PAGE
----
• Combating Colorectal Cancer
  • RAS Symposium
  • Article Graphic
  • Article Graphic

Who We Are

The Frederick National Laboratory for Cancer Research (FNLCR) is a federal national laboratory operated by Leidos Biomedical Research, Inc. under sponsorship of the National Cancer Institute, part of the U.S. National Institutes of Health. The Frederick National Lab collaborates with public and private partners to address urgent problems in biomedical research -- to discover, to innovate, and to improve human health.

Scientific Impact

Frederick National Lab partners with university, corporate, and government scientists to accelerate research discoveries, develop new technologies, and help move new diagnostics and treatments to the clinic to benefit patients with cancer and AIDS.

The Frederick National Lab provides rapid response to disease outbreaks and emerging health threats, and serves as a shared national resource in the biomedical sciences.

View our Scientific Impact gallery.

The RAS Initiative

The Frederick National Laboratory for Cancer Research (FNLCR) is an integral part of a coordinated research and development initiative created by the National Cancer Institute (NCI) to further scientific understanding of cancers driven by mutations in the RAS family of genes. Researchers have known for more than two decades that about one-third of all human cancers—including a high percentage of pancreatic, lung and colorectal cancers—are driven by mutations in RAS genes. Thus far, RAS-driven cancers have been virtually impossible to treat successfully and, in some cases, are actually aggravated by current targeted therapies.

The FNLCR is enlisting collaborators from all sectors of the global research community with the goal of developing an open interactive research model to understand how RAS mutant proteins function and to solve the challenges of treating RAS-dependent cancers. It is a high-risk undertaking that, if successful, could result in major dividends for human health. Read more about the RAS Initiative.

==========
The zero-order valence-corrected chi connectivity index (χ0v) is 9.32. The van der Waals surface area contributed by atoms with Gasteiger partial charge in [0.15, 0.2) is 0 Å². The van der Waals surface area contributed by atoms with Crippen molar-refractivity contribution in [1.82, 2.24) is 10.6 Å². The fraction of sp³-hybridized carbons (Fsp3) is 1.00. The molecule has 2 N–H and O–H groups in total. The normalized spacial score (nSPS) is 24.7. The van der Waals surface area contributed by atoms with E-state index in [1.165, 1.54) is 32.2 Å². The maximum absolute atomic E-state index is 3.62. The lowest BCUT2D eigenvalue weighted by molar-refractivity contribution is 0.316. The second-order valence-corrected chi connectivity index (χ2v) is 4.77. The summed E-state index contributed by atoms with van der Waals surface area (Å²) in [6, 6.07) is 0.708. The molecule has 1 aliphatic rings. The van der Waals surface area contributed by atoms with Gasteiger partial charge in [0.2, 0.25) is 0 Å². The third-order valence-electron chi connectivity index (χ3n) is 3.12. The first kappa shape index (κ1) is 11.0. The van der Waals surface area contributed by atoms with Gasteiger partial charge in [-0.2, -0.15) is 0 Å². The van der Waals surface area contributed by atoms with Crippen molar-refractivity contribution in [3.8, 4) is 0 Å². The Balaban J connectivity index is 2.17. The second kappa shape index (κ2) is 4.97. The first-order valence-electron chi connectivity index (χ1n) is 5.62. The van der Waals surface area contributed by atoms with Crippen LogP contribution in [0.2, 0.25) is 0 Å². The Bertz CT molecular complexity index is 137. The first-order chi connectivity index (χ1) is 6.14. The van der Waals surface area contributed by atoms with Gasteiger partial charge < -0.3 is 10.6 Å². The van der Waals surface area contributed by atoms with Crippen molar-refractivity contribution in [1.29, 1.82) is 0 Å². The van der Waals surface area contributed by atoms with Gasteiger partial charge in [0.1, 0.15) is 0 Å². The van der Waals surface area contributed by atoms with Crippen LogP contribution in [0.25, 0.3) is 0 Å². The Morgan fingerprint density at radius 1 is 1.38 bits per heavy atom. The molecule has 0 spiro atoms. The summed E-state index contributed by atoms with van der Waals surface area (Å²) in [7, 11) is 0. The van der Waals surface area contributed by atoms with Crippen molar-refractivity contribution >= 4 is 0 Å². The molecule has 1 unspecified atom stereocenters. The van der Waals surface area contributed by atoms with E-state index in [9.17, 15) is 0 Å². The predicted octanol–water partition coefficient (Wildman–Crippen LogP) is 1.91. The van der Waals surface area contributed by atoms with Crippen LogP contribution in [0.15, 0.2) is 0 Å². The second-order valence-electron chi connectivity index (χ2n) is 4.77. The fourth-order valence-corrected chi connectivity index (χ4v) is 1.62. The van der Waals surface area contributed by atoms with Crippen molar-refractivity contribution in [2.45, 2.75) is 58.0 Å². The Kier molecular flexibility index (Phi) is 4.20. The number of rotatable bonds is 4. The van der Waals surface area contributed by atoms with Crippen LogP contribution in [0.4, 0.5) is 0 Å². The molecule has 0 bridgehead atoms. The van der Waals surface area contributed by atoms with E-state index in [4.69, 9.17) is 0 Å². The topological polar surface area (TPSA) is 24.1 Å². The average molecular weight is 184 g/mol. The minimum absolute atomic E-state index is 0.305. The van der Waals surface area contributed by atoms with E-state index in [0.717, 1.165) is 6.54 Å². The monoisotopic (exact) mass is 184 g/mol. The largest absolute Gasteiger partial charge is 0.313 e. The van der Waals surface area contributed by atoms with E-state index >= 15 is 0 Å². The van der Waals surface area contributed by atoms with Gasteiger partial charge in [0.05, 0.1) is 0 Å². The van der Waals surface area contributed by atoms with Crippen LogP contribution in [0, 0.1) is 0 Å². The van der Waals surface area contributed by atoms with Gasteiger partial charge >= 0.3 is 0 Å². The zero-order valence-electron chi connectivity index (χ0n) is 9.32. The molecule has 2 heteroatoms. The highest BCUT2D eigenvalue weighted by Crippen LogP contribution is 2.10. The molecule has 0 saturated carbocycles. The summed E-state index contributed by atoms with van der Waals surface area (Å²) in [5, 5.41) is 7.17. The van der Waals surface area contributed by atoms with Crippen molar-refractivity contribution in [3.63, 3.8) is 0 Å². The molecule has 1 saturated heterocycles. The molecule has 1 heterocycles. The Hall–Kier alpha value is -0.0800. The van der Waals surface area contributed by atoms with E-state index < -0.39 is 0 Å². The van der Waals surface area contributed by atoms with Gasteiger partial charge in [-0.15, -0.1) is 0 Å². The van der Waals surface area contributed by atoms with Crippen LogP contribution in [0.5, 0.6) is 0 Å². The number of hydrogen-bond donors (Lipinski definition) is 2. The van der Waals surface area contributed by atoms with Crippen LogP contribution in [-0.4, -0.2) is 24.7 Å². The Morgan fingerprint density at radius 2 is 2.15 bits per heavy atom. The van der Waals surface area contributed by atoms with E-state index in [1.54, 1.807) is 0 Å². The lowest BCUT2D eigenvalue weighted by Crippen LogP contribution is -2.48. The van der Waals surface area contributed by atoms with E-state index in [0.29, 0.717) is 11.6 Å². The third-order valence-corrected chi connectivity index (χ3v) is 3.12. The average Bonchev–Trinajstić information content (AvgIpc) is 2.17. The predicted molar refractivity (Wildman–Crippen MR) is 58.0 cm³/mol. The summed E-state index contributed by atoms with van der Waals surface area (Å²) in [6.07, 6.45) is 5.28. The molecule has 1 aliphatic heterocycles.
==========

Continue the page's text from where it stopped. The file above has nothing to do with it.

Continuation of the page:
Outreach

The Frederick National Lab is actively involved in nurturing the community in which its employees live and work. Through its prime contractor, the national lab supports a wide cross section of nonprofit organizations and charities and national lab staff serve as volunteers for local charities and nonprofit organizations, participate in education and mentoring programs and hold leadership positions on the boards of community organizations.

View our Outreach page.

Business Opps

The Frederick National Lab offers a wide range of opportunities for collaboration and transaction with government, commercial, academic, and nonprofit organizations. These include formal research partnerships and collaborations, research and construction subcontracting, technology transfer, materials and supplies procurement, and laboratory products available from the lab.

Scientific Impact

  • pyruvate dehydrogenase

    Electron Microscopy Reveals Molecular World in 3D

    Although electron microscopy (EM) has been in the cell biologist’s toolkit for decades, recent technological innovations have revolutionized the use of EM to investigate structures of cells, viruses and proteins in 3D in unprecedented detail. For the first time, scientists studying protein structure with cryo-EM are able to visualize small, dynamic complexes at atomic resolution. But because many researchers lack access to the latest cryo-EM technologies, the National Cancer Institute is investing in a shared resource, the National Cryo-Electron Microscopy Facility. The facility is projected to open for use by extramural researchers in Fall 2016.

    In parallel, the Frederick National Laboratory for Cancer Research and the Center for Cancer Research have partnered to develop the Center for Molecular Microscopy (CMM), a program that supports intramural structural biology research, while also developing new techniques for 3D EM. CMM researchers use both cryo-EM and focused ion beam scanning electron microscopy (FIB-SEM), a relatively new technique that can directly image fine details such as organelles and viruses in cells and tissues in 3D.

    With these two new resources, the Frederick National Laboratory is poised to contribute to a fast growing scientific field, one that has the potential to revolutionize both basic structural biology research as well as translational fields such as drug discovery.

  • ThinPrep liquid-based Pap. HPV-infected cells with mild dysplasia (LSIL).

    Single Dose of HPV Vaccine May Protect against Cervical Cancer

    A single dose of the cancer-fighting human papillomavirus (HPV) vaccine Cervarix™ appears to induce an immune response that remains stable in the blood four years after vaccination. This may be enough to protect women from two strains of HPV and, ultimately, from HVP-induced cervical cancer.